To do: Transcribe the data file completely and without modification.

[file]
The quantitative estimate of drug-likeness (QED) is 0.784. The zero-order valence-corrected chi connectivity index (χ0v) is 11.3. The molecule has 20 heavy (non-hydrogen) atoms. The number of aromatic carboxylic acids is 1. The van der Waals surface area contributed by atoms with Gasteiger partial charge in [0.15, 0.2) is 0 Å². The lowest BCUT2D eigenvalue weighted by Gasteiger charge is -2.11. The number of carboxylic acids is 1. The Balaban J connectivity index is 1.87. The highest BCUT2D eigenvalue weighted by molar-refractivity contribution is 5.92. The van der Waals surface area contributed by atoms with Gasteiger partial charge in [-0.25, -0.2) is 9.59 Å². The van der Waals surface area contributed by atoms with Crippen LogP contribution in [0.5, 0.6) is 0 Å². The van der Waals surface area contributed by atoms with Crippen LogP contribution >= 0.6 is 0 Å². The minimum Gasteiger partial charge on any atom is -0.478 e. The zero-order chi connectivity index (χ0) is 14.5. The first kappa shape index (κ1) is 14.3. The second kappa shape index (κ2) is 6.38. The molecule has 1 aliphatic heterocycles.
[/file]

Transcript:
The quantitative estimate of drug-likeness (QED) is 0.784. The zero-order valence-corrected chi connectivity index (χ0v) is 11.3. The molecule has 20 heavy (non-hydrogen) atoms. The number of aromatic carboxylic acids is 1. The van der Waals surface area contributed by atoms with Gasteiger partial charge in [0.15, 0.2) is 0 Å². The lowest BCUT2D eigenvalue weighted by Gasteiger charge is -2.11. The number of carboxylic acids is 1. The Balaban J connectivity index is 1.87. The highest BCUT2D eigenvalue weighted by molar-refractivity contribution is 5.92. The van der Waals surface area contributed by atoms with Gasteiger partial charge in [-0.25, -0.2) is 9.59 Å². The van der Waals surface area contributed by atoms with Crippen LogP contribution in [0.5, 0.6) is 0 Å². The van der Waals surface area contributed by atoms with Crippen LogP contribution >= 0.6 is 0 Å². The minimum Gasteiger partial charge on any atom is -0.478 e. The zero-order chi connectivity index (χ0) is 14.5. The first kappa shape index (κ1) is 14.3. The second kappa shape index (κ2) is 6.38. The molecule has 1 aliphatic heterocycles.